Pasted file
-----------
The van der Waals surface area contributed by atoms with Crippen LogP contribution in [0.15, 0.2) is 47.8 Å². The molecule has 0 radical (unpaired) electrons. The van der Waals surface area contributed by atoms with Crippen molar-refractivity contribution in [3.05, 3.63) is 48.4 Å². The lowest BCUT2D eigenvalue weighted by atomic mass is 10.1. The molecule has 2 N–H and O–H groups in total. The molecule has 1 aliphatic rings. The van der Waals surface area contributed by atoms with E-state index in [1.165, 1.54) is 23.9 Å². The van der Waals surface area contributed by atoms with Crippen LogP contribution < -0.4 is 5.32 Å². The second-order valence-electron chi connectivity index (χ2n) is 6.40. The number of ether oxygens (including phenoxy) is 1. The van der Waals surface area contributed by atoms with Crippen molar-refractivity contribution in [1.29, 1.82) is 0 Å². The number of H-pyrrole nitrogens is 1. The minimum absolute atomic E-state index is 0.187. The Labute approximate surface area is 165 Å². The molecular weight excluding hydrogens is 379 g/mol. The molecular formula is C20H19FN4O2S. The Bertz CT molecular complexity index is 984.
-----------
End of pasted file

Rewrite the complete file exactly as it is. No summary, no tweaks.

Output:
The van der Waals surface area contributed by atoms with Crippen LogP contribution in [0.15, 0.2) is 47.8 Å². The molecule has 0 radical (unpaired) electrons. The van der Waals surface area contributed by atoms with Crippen molar-refractivity contribution in [3.05, 3.63) is 48.4 Å². The lowest BCUT2D eigenvalue weighted by atomic mass is 10.1. The molecule has 2 N–H and O–H groups in total. The molecule has 1 aliphatic rings. The van der Waals surface area contributed by atoms with E-state index in [1.165, 1.54) is 23.9 Å². The van der Waals surface area contributed by atoms with Crippen LogP contribution < -0.4 is 5.32 Å². The second-order valence-electron chi connectivity index (χ2n) is 6.40. The number of ether oxygens (including phenoxy) is 1. The van der Waals surface area contributed by atoms with Crippen molar-refractivity contribution in [1.29, 1.82) is 0 Å². The number of H-pyrrole nitrogens is 1. The minimum absolute atomic E-state index is 0.187. The Labute approximate surface area is 165 Å². The molecular weight excluding hydrogens is 379 g/mol. The molecular formula is C20H19FN4O2S. The Bertz CT molecular complexity index is 984.